Saturday, December 15, 2012

How to Properly Deposit Your Dirty Dishes in the Sink

As you walk up to the sink with your dirty dish and look in, ignore all human instinct that says "Clean your environment", just close your eyes and add your dish to the stack.  If it's a plate with eggs, cheese, or even a substance as seemingly innocuous as bar-b-que sauce or ketchup, do not, under any circumstances rinse the residual food/condiments off the plate.

If you have some sort of liquid in a drinking apparatus, leave it in the cup.  Alternately, you can pour it out.  This is especially useful for dark/brightly colored drinks like hot chocolate, coffee and sports drinks. By all means, do not pour the liquid directly down the drain, however, pour it right in the middle of the white porcelain sink.

If you've finished a bowl of something chunky like soup or salsa, likewise pour the remaining contents in the middle of the sink and/or any dishes that are already in there.  Don't rinse it however; leave the sticky bits in the bowl.  Alternately, you can fill the bowl half full of water. This technique also works well for milk glasses as well, as you will learn in the next set of instructions.

When you approach the sink with eating utensils, the best thing to do is find a milk glass that someone has filled with water and shove your forks, spoons, knives, etc. into that glass.  Don't even think about rinsing them first, the dirty water in the glass does the work for you, just shove them in there and be done with it.  This maximizes the amount of floating debris the next person to step up to the sink will encounter.

Always, always place dirty bowls as close to the water spout as possible.  That way, every time someone comes in and turns the water on, the bowl gets filled just that much more with water.  The optimizes the chance that the remnants of the bowl will rise to the top, preferably spilling over the side, coming to rest on the bottom of the sink, so as to maximize, not only germ production, but also, time spent scraping dried bits of food off the bottom of the sink once the sink is finally emptied.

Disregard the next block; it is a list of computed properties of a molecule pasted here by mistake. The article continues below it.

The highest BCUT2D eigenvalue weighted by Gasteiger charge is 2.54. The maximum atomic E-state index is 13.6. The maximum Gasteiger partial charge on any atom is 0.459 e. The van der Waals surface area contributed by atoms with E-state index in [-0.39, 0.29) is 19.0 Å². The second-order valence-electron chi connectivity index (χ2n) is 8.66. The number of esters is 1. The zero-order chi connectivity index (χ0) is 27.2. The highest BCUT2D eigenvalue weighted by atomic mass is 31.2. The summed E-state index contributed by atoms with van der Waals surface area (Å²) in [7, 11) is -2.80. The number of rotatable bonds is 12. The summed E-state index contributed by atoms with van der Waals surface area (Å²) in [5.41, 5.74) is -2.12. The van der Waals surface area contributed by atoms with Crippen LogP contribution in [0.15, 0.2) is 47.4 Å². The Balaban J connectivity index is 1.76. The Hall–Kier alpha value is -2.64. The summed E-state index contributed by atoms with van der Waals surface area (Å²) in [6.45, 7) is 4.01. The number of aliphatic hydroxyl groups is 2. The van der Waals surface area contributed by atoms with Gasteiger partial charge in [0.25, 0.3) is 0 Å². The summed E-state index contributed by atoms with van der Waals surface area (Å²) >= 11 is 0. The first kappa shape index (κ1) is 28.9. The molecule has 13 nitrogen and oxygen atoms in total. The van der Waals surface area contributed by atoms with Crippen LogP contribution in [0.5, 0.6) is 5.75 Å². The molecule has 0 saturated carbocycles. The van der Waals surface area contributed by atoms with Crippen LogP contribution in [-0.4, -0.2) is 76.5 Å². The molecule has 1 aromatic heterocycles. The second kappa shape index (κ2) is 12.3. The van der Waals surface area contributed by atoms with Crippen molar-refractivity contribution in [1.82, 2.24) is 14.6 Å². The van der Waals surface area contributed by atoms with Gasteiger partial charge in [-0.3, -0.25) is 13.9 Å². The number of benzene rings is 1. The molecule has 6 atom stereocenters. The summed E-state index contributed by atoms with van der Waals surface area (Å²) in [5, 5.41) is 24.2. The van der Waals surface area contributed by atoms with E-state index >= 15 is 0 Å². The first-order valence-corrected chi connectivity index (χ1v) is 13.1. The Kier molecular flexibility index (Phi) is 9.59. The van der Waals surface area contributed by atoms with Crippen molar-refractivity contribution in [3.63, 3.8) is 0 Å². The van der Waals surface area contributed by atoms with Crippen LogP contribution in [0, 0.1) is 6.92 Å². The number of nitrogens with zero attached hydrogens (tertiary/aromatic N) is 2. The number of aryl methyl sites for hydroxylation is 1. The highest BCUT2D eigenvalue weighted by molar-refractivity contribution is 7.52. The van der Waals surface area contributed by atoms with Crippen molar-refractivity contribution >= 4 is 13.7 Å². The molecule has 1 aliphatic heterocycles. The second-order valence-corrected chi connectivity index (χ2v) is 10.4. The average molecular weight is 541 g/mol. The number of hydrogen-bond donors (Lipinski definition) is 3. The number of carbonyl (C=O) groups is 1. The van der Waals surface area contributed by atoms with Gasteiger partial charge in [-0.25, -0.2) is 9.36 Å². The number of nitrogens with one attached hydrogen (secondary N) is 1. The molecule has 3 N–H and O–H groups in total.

Which leads us to emptying the sink and loading the dishwasher:

Halfheartedly rinse the dishes and add them to the dishwasher.  Under no circumstance are you to wash anything you've been told is hand-washable.  Leave it behind for someone else to handle.  Alternately, you can "forget" it's hand-washable and bury it in the bowels of the dishwasher, so that when someone runs the dishwasher there is absolutely no way for them to see said object and it will be destroyed in the washing process.  Always leave a few dishes behind too.  Just keep loading until you get bored and then whatever hasn't been loaded should just be left in the sink.

Next, after all, or most, of the dishes have been loaded, walk away.  Don't.  I repeat DO NOT rinse out the sink. Leave all food bits, coffee grounds, slimy substances and simmering bacteria behind.

If you can't stomach the process of unearthing the dishes from the layers of food and coffee grounds.  If you don't have the constitution to conquer those filthy water-filled glasses of eating utensils, no worries.  Someone else will come along and do the job at some point.  She.  Yes, I said SHE, will load everything efficiently into the dishwasher, hand-wash anything that needs special care and then rinse, scrub and sanitize the sink.

AS SOON as the sink is empty, you must, for all that is sacred, start the process over immediately.  The sink must never be allowed to be white, shiny and sanitary. This is important in the overall health and cleanliness of the entire family, so it behooves repeating - Never allow the sink to stay empty for more than 30 minutes at any given time.

This concludes the lesson for today.  Soon, I will give a lesson in loading the dishwasher in the most inefficient many possible. Until next time, then.